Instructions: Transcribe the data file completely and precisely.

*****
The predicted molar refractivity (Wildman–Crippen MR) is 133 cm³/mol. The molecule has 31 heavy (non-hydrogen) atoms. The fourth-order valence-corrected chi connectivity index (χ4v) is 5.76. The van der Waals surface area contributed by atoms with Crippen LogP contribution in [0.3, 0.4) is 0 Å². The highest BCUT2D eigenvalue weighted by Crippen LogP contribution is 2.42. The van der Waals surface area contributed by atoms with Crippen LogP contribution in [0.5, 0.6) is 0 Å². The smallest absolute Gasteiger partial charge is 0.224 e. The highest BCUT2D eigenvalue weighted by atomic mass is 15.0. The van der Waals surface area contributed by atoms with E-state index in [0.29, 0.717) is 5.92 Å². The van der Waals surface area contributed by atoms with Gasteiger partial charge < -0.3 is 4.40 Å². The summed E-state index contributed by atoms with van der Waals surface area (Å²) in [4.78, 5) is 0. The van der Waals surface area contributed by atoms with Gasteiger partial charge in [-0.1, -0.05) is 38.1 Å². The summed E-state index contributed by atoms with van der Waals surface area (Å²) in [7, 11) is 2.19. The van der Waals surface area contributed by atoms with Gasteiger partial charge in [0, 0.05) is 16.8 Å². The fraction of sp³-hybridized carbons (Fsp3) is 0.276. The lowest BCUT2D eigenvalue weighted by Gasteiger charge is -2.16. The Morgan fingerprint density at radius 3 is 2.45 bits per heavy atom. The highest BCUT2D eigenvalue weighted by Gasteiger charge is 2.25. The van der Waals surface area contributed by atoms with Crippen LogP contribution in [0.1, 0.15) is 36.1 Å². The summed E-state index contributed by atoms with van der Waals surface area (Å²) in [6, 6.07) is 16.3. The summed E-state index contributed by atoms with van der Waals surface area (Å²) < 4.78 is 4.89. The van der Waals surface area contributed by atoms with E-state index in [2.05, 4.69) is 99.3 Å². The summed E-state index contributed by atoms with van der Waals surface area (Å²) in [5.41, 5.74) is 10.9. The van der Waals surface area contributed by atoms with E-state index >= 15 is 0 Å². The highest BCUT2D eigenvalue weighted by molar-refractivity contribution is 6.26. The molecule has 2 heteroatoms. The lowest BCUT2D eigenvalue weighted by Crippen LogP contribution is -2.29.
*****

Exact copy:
The predicted molar refractivity (Wildman–Crippen MR) is 133 cm³/mol. The molecule has 31 heavy (non-hydrogen) atoms. The fourth-order valence-corrected chi connectivity index (χ4v) is 5.76. The van der Waals surface area contributed by atoms with Crippen LogP contribution in [0.3, 0.4) is 0 Å². The highest BCUT2D eigenvalue weighted by Crippen LogP contribution is 2.42. The van der Waals surface area contributed by atoms with Crippen LogP contribution in [0.5, 0.6) is 0 Å². The smallest absolute Gasteiger partial charge is 0.224 e. The highest BCUT2D eigenvalue weighted by atomic mass is 15.0. The van der Waals surface area contributed by atoms with E-state index in [0.29, 0.717) is 5.92 Å². The van der Waals surface area contributed by atoms with Gasteiger partial charge < -0.3 is 4.40 Å². The summed E-state index contributed by atoms with van der Waals surface area (Å²) in [4.78, 5) is 0. The van der Waals surface area contributed by atoms with Gasteiger partial charge in [-0.1, -0.05) is 38.1 Å². The summed E-state index contributed by atoms with van der Waals surface area (Å²) in [7, 11) is 2.19. The van der Waals surface area contributed by atoms with Gasteiger partial charge in [0, 0.05) is 16.8 Å². The fraction of sp³-hybridized carbons (Fsp3) is 0.276. The lowest BCUT2D eigenvalue weighted by Gasteiger charge is -2.16. The Morgan fingerprint density at radius 3 is 2.45 bits per heavy atom. The highest BCUT2D eigenvalue weighted by Gasteiger charge is 2.25. The van der Waals surface area contributed by atoms with Crippen LogP contribution in [0.1, 0.15) is 36.1 Å². The summed E-state index contributed by atoms with van der Waals surface area (Å²) in [6, 6.07) is 16.3. The summed E-state index contributed by atoms with van der Waals surface area (Å²) < 4.78 is 4.89. The van der Waals surface area contributed by atoms with E-state index in [2.05, 4.69) is 99.3 Å². The summed E-state index contributed by atoms with van der Waals surface area (Å²) in [5.41, 5.74) is 10.9. The van der Waals surface area contributed by atoms with E-state index >= 15 is 0 Å². The highest BCUT2D eigenvalue weighted by molar-refractivity contribution is 6.26. The molecule has 2 heteroatoms. The lowest BCUT2D eigenvalue weighted by Crippen LogP contribution is -2.29.